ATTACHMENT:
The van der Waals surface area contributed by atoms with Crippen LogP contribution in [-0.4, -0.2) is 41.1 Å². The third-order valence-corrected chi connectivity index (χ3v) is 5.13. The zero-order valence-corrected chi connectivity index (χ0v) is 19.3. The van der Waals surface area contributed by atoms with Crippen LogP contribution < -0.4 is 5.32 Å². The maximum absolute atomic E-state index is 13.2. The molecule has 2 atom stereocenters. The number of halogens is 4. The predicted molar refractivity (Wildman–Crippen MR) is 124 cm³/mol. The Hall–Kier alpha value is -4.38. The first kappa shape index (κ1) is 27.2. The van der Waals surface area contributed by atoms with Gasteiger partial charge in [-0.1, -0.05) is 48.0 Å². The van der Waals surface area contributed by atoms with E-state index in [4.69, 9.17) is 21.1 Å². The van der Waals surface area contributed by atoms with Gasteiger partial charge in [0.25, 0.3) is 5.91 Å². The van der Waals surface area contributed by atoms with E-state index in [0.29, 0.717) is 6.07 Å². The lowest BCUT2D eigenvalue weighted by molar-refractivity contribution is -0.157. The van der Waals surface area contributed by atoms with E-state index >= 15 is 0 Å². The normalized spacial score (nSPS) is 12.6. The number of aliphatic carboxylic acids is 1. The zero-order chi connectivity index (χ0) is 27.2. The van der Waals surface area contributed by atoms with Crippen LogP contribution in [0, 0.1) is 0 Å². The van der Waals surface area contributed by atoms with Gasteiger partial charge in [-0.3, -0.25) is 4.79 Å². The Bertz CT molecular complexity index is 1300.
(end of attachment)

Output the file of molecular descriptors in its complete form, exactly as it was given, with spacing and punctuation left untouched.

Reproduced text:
The van der Waals surface area contributed by atoms with Crippen LogP contribution in [-0.4, -0.2) is 41.1 Å². The third-order valence-corrected chi connectivity index (χ3v) is 5.13. The zero-order valence-corrected chi connectivity index (χ0v) is 19.3. The van der Waals surface area contributed by atoms with Crippen LogP contribution < -0.4 is 5.32 Å². The maximum absolute atomic E-state index is 13.2. The molecule has 2 atom stereocenters. The number of halogens is 4. The predicted molar refractivity (Wildman–Crippen MR) is 124 cm³/mol. The Hall–Kier alpha value is -4.38. The first kappa shape index (κ1) is 27.2. The van der Waals surface area contributed by atoms with Gasteiger partial charge in [-0.1, -0.05) is 48.0 Å². The van der Waals surface area contributed by atoms with E-state index in [4.69, 9.17) is 21.1 Å². The van der Waals surface area contributed by atoms with Gasteiger partial charge in [0.25, 0.3) is 5.91 Å². The van der Waals surface area contributed by atoms with E-state index in [0.29, 0.717) is 6.07 Å². The lowest BCUT2D eigenvalue weighted by molar-refractivity contribution is -0.157. The van der Waals surface area contributed by atoms with E-state index >= 15 is 0 Å². The normalized spacial score (nSPS) is 12.6. The number of aliphatic carboxylic acids is 1. The zero-order chi connectivity index (χ0) is 27.2. The van der Waals surface area contributed by atoms with Crippen LogP contribution in [0, 0.1) is 0 Å². The van der Waals surface area contributed by atoms with Gasteiger partial charge in [-0.3, -0.25) is 4.79 Å². The Bertz CT molecular complexity index is 1300.